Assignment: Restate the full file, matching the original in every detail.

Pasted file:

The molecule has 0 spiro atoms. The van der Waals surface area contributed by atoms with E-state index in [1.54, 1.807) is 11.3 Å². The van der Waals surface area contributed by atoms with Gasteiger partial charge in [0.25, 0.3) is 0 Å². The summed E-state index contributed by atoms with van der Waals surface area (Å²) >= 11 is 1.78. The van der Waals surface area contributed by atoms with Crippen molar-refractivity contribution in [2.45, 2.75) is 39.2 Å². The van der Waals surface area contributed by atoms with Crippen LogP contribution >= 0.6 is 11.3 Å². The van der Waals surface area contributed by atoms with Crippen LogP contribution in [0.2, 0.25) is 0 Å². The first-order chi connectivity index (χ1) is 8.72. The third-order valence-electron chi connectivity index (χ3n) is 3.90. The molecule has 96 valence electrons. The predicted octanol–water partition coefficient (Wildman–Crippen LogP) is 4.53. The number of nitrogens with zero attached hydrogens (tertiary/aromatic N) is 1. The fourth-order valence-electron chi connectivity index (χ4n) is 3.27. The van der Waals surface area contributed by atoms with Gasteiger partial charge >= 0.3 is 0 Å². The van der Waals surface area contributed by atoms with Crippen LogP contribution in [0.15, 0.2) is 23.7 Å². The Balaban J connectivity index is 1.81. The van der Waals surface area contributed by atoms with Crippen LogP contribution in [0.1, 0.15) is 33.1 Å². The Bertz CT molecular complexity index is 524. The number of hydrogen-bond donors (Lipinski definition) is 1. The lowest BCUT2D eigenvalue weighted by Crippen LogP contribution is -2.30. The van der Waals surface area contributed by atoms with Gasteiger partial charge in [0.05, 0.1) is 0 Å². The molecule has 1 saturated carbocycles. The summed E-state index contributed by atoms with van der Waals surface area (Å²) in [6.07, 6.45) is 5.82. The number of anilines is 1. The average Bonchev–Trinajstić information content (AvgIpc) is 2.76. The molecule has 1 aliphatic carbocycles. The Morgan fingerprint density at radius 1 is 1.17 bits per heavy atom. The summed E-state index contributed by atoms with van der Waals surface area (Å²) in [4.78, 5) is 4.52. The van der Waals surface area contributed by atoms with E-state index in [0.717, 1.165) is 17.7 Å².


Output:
The molecule has 0 spiro atoms. The van der Waals surface area contributed by atoms with E-state index in [1.54, 1.807) is 11.3 Å². The van der Waals surface area contributed by atoms with Gasteiger partial charge in [0.25, 0.3) is 0 Å². The summed E-state index contributed by atoms with van der Waals surface area (Å²) >= 11 is 1.78. The van der Waals surface area contributed by atoms with Crippen molar-refractivity contribution in [2.45, 2.75) is 39.2 Å². The van der Waals surface area contributed by atoms with Crippen LogP contribution >= 0.6 is 11.3 Å². The van der Waals surface area contributed by atoms with Crippen LogP contribution in [0.2, 0.25) is 0 Å². The first-order chi connectivity index (χ1) is 8.72. The third-order valence-electron chi connectivity index (χ3n) is 3.90. The molecule has 96 valence electrons. The predicted octanol–water partition coefficient (Wildman–Crippen LogP) is 4.53. The number of nitrogens with zero attached hydrogens (tertiary/aromatic N) is 1. The fourth-order valence-electron chi connectivity index (χ4n) is 3.27. The van der Waals surface area contributed by atoms with Gasteiger partial charge >= 0.3 is 0 Å². The van der Waals surface area contributed by atoms with Crippen LogP contribution in [0.15, 0.2) is 23.7 Å². The Balaban J connectivity index is 1.81. The van der Waals surface area contributed by atoms with Crippen LogP contribution in [0.1, 0.15) is 33.1 Å². The Bertz CT molecular complexity index is 524. The number of hydrogen-bond donors (Lipinski definition) is 1. The lowest BCUT2D eigenvalue weighted by Crippen LogP contribution is -2.30. The van der Waals surface area contributed by atoms with Gasteiger partial charge in [0.05, 0.1) is 0 Å². The molecule has 1 saturated carbocycles. The summed E-state index contributed by atoms with van der Waals surface area (Å²) in [6.07, 6.45) is 5.82. The number of anilines is 1. The average Bonchev–Trinajstić information content (AvgIpc) is 2.76. The molecule has 1 aliphatic carbocycles. The Morgan fingerprint density at radius 1 is 1.17 bits per heavy atom. The summed E-state index contributed by atoms with van der Waals surface area (Å²) in [4.78, 5) is 4.52. The van der Waals surface area contributed by atoms with E-state index in [0.717, 1.165) is 17.7 Å².